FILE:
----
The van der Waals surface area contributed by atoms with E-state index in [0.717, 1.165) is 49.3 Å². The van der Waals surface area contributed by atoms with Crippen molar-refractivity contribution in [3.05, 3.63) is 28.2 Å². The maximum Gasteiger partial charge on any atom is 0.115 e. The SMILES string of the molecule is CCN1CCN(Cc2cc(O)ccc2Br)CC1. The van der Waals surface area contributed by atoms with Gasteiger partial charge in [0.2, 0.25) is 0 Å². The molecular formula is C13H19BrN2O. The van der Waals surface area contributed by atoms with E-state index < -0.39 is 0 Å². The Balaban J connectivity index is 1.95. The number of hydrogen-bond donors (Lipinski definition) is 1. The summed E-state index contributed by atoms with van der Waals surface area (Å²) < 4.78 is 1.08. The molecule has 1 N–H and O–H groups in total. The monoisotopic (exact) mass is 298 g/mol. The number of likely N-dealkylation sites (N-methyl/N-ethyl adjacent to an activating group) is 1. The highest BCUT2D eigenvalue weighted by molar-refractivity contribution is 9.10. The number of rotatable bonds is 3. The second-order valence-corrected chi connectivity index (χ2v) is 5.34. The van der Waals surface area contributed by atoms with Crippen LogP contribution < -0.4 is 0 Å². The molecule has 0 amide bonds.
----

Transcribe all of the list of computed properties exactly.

The van der Waals surface area contributed by atoms with E-state index in [0.717, 1.165) is 49.3 Å². The van der Waals surface area contributed by atoms with Crippen molar-refractivity contribution in [3.05, 3.63) is 28.2 Å². The maximum Gasteiger partial charge on any atom is 0.115 e. The SMILES string of the molecule is CCN1CCN(Cc2cc(O)ccc2Br)CC1. The van der Waals surface area contributed by atoms with Gasteiger partial charge in [0.2, 0.25) is 0 Å². The molecular formula is C13H19BrN2O. The van der Waals surface area contributed by atoms with E-state index < -0.39 is 0 Å². The Balaban J connectivity index is 1.95. The number of hydrogen-bond donors (Lipinski definition) is 1. The summed E-state index contributed by atoms with van der Waals surface area (Å²) < 4.78 is 1.08. The molecule has 1 N–H and O–H groups in total. The monoisotopic (exact) mass is 298 g/mol. The number of likely N-dealkylation sites (N-methyl/N-ethyl adjacent to an activating group) is 1. The highest BCUT2D eigenvalue weighted by molar-refractivity contribution is 9.10. The number of rotatable bonds is 3. The second-order valence-corrected chi connectivity index (χ2v) is 5.34. The van der Waals surface area contributed by atoms with Crippen LogP contribution < -0.4 is 0 Å². The molecule has 0 amide bonds.